US Women’s World Cup Team: The Women, Their Routine and The Pressure
June 05, 2019
Find out what the U.S. National Team is doing to prepare for the Women's World Cup.
Sweat, pain and tears are not foreign to the 23 soccer players chosen to represent the United States in the Women’s World Cup in France this year. There is a lot of pressure riding on this year’s National Team to repeat the victory of four years ago when the U.S. won the championship over Japan.
As the defending champs and top-ranked team, the U.S. is favored to win, but it won’t be easy. Find out how the 23 women chosen to represent the U.S. made the cut and what they’re doing to prepare for this high-pressure game.
Jill Ellis, the U.S. coach, believes experience will be the key to glory and picked her roster with this in mind. 12 of the 23 of women on the roster are returning players from the championship team that won four years ago. And seven other players on the roster have played in multiple World Cups. The team’s average age is 28 and the roster has a combined 94 World Cup caps – it is safe to say that these women know what it takes to make the cut.
Back on the roster is Carli Lloyd, whose hat trick brought the U.S. to a 5-2 win over Japan four years ago in Vancouver. Lloyd will be participating in her fourth World Cup – shockingly – as a reserve for the team. However, that hasn’t stopped her drive to win.
In her first start of 2019,at the Banc of California Stadium, Lloyd proved she could she could still deliver by scoring two goals in the opening minutes and finishing with a second-half assist.When asked how she stayed motivated she replied, “I know what I’m capable of, and it’s just about putting the work in day in and day out, being ready for the moment, seizing the opportunity and being ready.” It seems as though Ellis’ decision to give Lloyd less time on the field has only fueled her drive to win and to take advantage of every minute she gets to play.
Kelley O’Hara, Becky Sauerbrunn, Ali Krieger, Tobin Heath, Megan Rapinoe and Alex Morgan are also on the roster and are all going to the World Cup for the third time.
Morgan is perhaps the sport’s most marketable player. With millions of followers on Instagram and Twitter, she has one of the largest social-media imprints of any female athlete in the world. However, her game on the field hasn’t always been as strong. In the 2015 World Cup, she suffered multiple injuries that slowed her ascent to dominate as a player. This year will be her time to shine and make her mark in the world’s most elite tournament. What’s her motivation? A win on the field could mean a potential boost for public support in equal pay – an issue she has worked hard to address.
“If we do our job,” she says, “people will be captivated. This can be something greater and bigger than there’s ever been before.”
To perform at the highest level of competition everything must be harmonized – the fitness, the nutrition, and medicine. Dawn Scott, the national team’s strength and fitness coach monitors all 23 women individually to ensure everyone is able to perform at their best.Scott doesn’t believe in a “one-size-fits-all” fitness routine. Each player has a customized meal and exercise plan, which requires Scott to keep tabs on every detail of each player’s day.She knows what everyone is eating, how well hydrated they are and how much sleep they are getting – which requires an open line of communication between her and the team.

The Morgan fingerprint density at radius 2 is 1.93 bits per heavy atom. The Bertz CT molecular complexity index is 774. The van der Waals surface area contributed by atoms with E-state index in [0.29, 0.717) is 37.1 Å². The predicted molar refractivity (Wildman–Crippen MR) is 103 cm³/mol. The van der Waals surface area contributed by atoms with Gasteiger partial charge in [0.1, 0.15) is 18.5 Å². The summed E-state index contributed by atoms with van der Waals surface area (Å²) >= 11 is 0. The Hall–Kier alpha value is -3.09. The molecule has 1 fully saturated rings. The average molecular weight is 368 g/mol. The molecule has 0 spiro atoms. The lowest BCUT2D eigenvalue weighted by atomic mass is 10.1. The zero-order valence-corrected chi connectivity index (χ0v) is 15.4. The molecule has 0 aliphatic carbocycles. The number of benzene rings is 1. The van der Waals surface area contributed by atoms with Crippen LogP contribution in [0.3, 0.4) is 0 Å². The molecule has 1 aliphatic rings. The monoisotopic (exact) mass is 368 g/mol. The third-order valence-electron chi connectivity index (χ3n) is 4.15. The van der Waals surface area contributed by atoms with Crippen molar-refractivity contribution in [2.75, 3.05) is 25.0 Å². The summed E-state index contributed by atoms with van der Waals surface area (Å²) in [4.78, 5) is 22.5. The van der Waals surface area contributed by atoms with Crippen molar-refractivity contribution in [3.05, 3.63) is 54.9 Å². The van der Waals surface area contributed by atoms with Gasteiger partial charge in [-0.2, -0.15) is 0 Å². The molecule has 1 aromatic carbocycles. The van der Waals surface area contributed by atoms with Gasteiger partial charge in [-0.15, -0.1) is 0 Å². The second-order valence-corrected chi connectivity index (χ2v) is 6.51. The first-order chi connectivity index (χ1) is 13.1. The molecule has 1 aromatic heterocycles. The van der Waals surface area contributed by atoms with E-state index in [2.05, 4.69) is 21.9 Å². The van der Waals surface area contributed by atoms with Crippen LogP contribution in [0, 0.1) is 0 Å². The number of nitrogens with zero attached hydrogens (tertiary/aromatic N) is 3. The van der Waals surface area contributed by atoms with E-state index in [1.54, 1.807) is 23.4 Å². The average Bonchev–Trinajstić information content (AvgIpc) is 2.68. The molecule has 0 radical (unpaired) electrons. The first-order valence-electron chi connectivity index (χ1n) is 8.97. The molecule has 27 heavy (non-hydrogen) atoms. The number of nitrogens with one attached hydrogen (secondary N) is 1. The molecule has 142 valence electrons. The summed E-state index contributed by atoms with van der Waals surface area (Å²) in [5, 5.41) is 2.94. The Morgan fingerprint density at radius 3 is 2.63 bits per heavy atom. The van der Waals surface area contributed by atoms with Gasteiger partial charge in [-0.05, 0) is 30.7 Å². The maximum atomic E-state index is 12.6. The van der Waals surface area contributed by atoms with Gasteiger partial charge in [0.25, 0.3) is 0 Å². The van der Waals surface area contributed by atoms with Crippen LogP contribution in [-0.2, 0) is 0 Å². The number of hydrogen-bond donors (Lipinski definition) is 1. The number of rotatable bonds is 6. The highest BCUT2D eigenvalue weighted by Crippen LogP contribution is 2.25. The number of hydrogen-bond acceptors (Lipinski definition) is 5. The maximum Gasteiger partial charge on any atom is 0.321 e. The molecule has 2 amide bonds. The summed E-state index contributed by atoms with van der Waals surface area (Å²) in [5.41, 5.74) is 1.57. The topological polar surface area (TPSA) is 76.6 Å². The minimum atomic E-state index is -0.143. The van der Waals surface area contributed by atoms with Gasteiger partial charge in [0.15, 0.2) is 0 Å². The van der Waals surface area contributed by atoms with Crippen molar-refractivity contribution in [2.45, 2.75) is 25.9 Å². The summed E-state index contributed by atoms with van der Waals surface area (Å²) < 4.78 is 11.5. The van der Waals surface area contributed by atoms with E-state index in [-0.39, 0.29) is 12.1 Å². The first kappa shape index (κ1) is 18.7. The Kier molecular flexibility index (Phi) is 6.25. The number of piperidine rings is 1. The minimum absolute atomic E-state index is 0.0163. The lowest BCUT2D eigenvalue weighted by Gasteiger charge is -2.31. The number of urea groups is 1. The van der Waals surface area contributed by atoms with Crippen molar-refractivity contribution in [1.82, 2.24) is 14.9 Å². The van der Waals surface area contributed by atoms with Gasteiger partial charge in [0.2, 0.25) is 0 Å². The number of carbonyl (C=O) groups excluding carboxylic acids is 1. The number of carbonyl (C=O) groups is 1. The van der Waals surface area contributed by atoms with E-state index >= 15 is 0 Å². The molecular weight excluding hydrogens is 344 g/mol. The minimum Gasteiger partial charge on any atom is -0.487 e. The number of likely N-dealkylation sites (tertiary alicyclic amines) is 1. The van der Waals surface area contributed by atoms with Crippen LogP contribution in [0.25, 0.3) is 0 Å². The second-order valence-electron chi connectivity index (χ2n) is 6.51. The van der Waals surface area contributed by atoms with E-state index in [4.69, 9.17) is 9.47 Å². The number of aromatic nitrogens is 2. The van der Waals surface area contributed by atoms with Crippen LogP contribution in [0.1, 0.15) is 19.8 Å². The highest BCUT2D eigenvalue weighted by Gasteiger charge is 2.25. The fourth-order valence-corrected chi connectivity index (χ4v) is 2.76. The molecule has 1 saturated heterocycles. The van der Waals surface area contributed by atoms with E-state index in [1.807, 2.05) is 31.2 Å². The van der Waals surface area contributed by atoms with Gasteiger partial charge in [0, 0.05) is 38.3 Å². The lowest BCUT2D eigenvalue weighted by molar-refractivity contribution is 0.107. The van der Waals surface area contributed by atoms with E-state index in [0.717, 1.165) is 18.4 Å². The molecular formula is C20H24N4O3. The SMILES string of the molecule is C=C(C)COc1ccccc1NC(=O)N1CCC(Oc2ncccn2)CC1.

Part of the team’s routine is having the players undergo beep tests where they run a series of short sprints set to a timer. If a player misses the beep they are out; the last player standing is crowned the fittest. There are also hydration tests in the mornings, heart-rate monitors and GPS used to track a players’ mileage.
Nutrition plays a big part too. The U.S. team has their own chef on the road with them during the World Cup to meet every dietary restriction, blood type and personal preference. Rampone and Morgan are a perfect example of why no two players should eat the same. Rampone recently switched to a gluten-free diet to tailor to her blood type and Morgan switched to a vegan diet based on her personal views.
Scott’s secret is in “marginal gains.” The concept is based on the idea that the smallest changes could make the greatest impact, especially if micromanaged from player to player. So, if you can alleviate any areas on a player’s body that feel tight or are causing pain then it can help improve their overall performance on the field, which is huge in a game where every second matters.
The 2019 Women’s World Cup will premiere on TVon June 7 and the bar is set high for the U.S. team. Will the team bring the U.S. another victory? Tune in to FOX Sports on June 11to watch the U.S. team’s first match against Thailand and find out.